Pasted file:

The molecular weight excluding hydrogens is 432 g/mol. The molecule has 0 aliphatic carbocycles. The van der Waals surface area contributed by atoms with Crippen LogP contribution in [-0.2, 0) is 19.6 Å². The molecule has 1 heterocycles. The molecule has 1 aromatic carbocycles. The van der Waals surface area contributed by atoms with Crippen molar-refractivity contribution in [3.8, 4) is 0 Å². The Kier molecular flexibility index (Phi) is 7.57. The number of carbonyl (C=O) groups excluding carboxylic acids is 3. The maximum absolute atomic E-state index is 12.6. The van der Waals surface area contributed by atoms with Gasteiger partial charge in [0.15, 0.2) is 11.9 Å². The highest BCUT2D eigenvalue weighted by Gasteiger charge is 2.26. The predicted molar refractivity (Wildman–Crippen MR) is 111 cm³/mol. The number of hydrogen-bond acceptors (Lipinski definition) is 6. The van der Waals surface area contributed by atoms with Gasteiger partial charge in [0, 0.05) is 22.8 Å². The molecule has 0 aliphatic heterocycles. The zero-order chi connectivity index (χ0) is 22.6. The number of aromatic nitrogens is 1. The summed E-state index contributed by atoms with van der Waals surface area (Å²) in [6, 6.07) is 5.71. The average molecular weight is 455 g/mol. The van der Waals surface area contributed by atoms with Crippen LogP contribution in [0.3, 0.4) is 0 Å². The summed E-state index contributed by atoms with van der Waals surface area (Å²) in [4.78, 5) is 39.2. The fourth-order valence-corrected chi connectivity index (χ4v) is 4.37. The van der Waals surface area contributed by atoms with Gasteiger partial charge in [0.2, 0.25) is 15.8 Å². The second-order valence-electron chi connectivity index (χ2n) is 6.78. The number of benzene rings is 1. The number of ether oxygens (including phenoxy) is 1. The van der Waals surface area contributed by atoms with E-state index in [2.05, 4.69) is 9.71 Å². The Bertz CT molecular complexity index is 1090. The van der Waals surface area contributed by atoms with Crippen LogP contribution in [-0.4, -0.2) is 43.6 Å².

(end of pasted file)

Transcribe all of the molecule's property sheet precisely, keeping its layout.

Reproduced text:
The molecular weight excluding hydrogens is 432 g/mol. The molecule has 0 aliphatic carbocycles. The van der Waals surface area contributed by atoms with Crippen LogP contribution in [-0.2, 0) is 19.6 Å². The molecule has 1 heterocycles. The molecule has 1 aromatic carbocycles. The van der Waals surface area contributed by atoms with Crippen molar-refractivity contribution in [3.8, 4) is 0 Å². The Kier molecular flexibility index (Phi) is 7.57. The number of carbonyl (C=O) groups excluding carboxylic acids is 3. The maximum absolute atomic E-state index is 12.6. The van der Waals surface area contributed by atoms with Gasteiger partial charge in [0.15, 0.2) is 11.9 Å². The highest BCUT2D eigenvalue weighted by Gasteiger charge is 2.26. The predicted molar refractivity (Wildman–Crippen MR) is 111 cm³/mol. The number of hydrogen-bond acceptors (Lipinski definition) is 6. The van der Waals surface area contributed by atoms with Gasteiger partial charge in [0, 0.05) is 22.8 Å². The molecule has 0 aliphatic heterocycles. The zero-order chi connectivity index (χ0) is 22.6. The number of aromatic nitrogens is 1. The summed E-state index contributed by atoms with van der Waals surface area (Å²) in [6, 6.07) is 5.71. The average molecular weight is 455 g/mol. The van der Waals surface area contributed by atoms with Crippen LogP contribution in [0.3, 0.4) is 0 Å². The summed E-state index contributed by atoms with van der Waals surface area (Å²) in [4.78, 5) is 39.2. The fourth-order valence-corrected chi connectivity index (χ4v) is 4.37. The van der Waals surface area contributed by atoms with Gasteiger partial charge in [0.2, 0.25) is 15.8 Å². The second-order valence-electron chi connectivity index (χ2n) is 6.78. The number of benzene rings is 1. The number of ether oxygens (including phenoxy) is 1. The van der Waals surface area contributed by atoms with E-state index in [2.05, 4.69) is 9.71 Å². The Bertz CT molecular complexity index is 1090. The van der Waals surface area contributed by atoms with Crippen LogP contribution in [-0.4, -0.2) is 43.6 Å².